1. Additional Authority

Before the above law can apply, however, the domain name has to be properly in existence. According to In re Forchion, 198 Cal. App. 4th 1284, 130 Cal. Rptr. 3d 690 (2011), the California Court of Appeals held that “[a] domain name does not exist until it is registered.” Id. at 1308-09. “To secure the creation, registration, and use of a domain name, one must first assent to the registrar’s contract.” Id. Moreover, “[t]he registrar is obligated to provide services only so long as the registrant continues to pay a periodic renewal fee and is otherwise not in breach.” Id.  “Once the contract terminates, the registration expires and the domain name effectively becomes nonexistent—returning to the public domain for anyone to register.” Id.

NEW YORK

  1. Domain Names are Not Property

Only one New York Appellate Court, state or federal, has addressed whether domain names are property interests or goods. In Wornow v. Register.Com, Inc., 8 AD3d 59 (1st Dept. 2004), the Supreme Court Appellate Division held: “We are in accord with authorities holding that a domain name that is not trademarked or patented is not personal property, but rather a contract right that cannot exist separate and apart from the services performed by a registrar.” Id. (citing Network Solutions v. Umbro Intl., 259 Va. 759 (2000); Lockheed Martin Corp. v. Network Solutions, 194 F.3d 980, (9th Cir. 1999)). Although no New York appellate court has published a decision since, Wornow did rely, in party, on a Ninth Circuit case overruled by CRS Recovery, supra.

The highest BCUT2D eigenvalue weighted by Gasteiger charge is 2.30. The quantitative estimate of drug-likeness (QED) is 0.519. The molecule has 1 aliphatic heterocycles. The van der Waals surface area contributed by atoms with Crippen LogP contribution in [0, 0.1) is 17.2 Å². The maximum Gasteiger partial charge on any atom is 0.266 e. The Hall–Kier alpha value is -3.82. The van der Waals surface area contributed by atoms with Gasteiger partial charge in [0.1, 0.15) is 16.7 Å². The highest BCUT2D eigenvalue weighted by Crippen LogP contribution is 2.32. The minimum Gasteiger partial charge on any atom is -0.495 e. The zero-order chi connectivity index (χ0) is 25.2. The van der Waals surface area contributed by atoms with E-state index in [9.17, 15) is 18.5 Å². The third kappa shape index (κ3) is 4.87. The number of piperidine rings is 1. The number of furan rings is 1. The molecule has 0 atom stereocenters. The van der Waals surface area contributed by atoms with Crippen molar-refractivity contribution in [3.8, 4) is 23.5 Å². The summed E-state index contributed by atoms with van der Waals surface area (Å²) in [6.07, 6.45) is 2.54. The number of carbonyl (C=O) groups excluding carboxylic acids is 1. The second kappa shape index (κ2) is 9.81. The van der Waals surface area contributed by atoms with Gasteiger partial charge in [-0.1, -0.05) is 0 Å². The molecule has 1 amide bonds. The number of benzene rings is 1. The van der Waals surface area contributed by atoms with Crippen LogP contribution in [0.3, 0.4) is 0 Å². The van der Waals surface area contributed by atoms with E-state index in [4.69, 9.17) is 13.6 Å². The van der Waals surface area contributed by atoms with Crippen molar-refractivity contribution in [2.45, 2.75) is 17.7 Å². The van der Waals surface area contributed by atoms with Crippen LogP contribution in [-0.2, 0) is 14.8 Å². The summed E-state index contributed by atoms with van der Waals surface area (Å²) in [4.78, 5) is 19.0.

Additionally, under New York law, “[t]he tort of conversion is established when one who owns and has the right to possession of personal property proves that the property is in the unauthorized possession of another who has acted to exclude the rights of the owner.” Republic of Haiti v. Duvalier, 211 A.D.2d 379, 384, 626 N.Y.S.2d 472 (1st Dept. 1995). “The history of the application of this particular common law cause of action ‘conversion’ has always centered exclusively on the physical theft of specific, identifiable, corporeal, tangible, personal property, in its most rudimentary sense.” Shmueli v. Corcoran Grp., 9 Misc. 3d 589, 591 (Sup. Ct. 2005) (See, e.g., Comprehensive Community Dev. Corp. v. Lehach, 223 A.D.2d 399 [1st Dept. 1996] [medical files]; Warner v. Village of Chatham, 194 A.D.2d 980 [3d Dept. 1993] [automobiles]; Wallingford v. Kaiser, 110 A.D. 503 [4th Dept. 1906] [animals]).